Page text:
(Seychelles News Agency) - Seychelles - 115 islands in the western Indian Ocean - is a dream destination with abundant sunshine, powdery white beaches, crystal clear turquoise water, fresh clean air and unique diverse biodiversity. The island nation has for the last five decades been a tourism destination for thousands, an industry that is the main pillar of its economy.
But with the COVID-19 pandemic, countries have closed their borders and leisure travel is now impossible. Even big organizations like the International Air Transport Association (IATA) have predicted that travel will only resume normally in 2023.
SNA met with the nation's former tourism minister, Alain Ste Ange, to get his views on the current situation, reinventing the industry and his new responsibility on the Africa COVID-19 Task Force.
SNA: What do you think of the current situation in Seychelles?
ASA: Our islands are facing an unprecedented situation where a global pandemic has turned our economy upside down and got every Seychellois to appreciate the importance of tourism as an industry. Today tourism, the pillar of the Seychelles economy, is on its knees and businesses affiliated to that vital industry and tourism staff as a whole are in a vulnerable situation. Employment is uncertain and cannot be seen as stable until tourism is relaunched in earnest.
Government has made statements that would have ensured an income for Seychellois households and a lifeline for local businesses. This statement sadly became an obstacle race with conditions and a triage process that left a bad taste in the mouths of so many as Seychellois suffer and a cost of living that is going through the roof. For Seychelles, it is not important to be informed of how many applications for the financial assistance that is received and approved but instead the speed of the assistance being dished out and why so many are not being approved.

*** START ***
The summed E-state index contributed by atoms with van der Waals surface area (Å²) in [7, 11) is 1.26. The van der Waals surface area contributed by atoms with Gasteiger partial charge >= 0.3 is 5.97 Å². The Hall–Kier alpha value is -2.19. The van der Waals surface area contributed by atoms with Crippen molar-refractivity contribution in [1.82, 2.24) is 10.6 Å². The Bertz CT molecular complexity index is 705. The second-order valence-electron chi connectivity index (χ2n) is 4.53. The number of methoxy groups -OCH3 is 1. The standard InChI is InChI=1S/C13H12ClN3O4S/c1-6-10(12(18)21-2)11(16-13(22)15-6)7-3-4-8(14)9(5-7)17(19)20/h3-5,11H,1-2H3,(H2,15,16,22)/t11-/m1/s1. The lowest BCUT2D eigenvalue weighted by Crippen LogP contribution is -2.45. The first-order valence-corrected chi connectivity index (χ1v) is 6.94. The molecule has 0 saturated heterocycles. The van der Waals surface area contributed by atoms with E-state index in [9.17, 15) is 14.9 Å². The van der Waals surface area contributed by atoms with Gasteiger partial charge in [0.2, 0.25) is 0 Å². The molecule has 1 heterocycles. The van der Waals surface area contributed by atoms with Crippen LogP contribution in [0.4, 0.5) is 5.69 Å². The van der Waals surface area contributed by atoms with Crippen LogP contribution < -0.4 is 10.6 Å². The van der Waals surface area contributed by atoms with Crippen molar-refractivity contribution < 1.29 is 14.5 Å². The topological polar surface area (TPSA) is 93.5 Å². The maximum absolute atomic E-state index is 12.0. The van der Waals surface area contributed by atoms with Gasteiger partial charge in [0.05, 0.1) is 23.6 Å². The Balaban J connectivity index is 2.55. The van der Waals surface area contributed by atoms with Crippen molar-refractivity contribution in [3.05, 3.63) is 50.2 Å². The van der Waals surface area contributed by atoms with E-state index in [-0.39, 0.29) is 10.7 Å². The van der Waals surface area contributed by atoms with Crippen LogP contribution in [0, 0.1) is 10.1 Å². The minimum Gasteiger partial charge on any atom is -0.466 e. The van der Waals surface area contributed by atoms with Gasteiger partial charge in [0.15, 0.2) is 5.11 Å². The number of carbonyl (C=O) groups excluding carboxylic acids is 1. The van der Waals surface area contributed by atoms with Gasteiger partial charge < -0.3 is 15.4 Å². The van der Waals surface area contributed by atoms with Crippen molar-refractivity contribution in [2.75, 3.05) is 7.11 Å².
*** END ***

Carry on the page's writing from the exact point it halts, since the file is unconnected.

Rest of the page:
SNA: Which sector do you think is the worst hit in tourism?
ASA: For Seychelles, everything became interconnected with tourism as can be better appreciated today. Hotels and guesthouses are closed and Seychelles is at a standstill. The hospitality sector is suffering, but so are the supporting businesses such as DMCs, taxis, car hire companies, ferries and boat charter operators, omnibus operators, delivery truck operators and free independent guides. This is only the front-line operators, then comes the arts and craft dealers, the farmers and fishermen to name but a few.
SNA: How do you think the industry will pick up after COVID-19?
ASA: Seychelles has no option but to work hard to pick up its tourism industry, not after COVID-19, but now. It has been stated by the World Health Organisation that COVID-19 is here to stay for a long time and this with or without a vaccine. Announcing a reopening only sets the ball rolling and the sooner that this is confirmed the faster it will move. It will still take months to see the industry start to perform. But it needs to start and this under the guidance and working alongside the Public Health Authority.
We cannot waste time as a country to say we are opening a debate on if we should or not open. We have to pinpoint our suitable tourism source markets where infections have slowed down and work with airlines to start our tourism industry. But this is subject to necessary screenings and tests preferably even before the visitors set foot in Seychelles.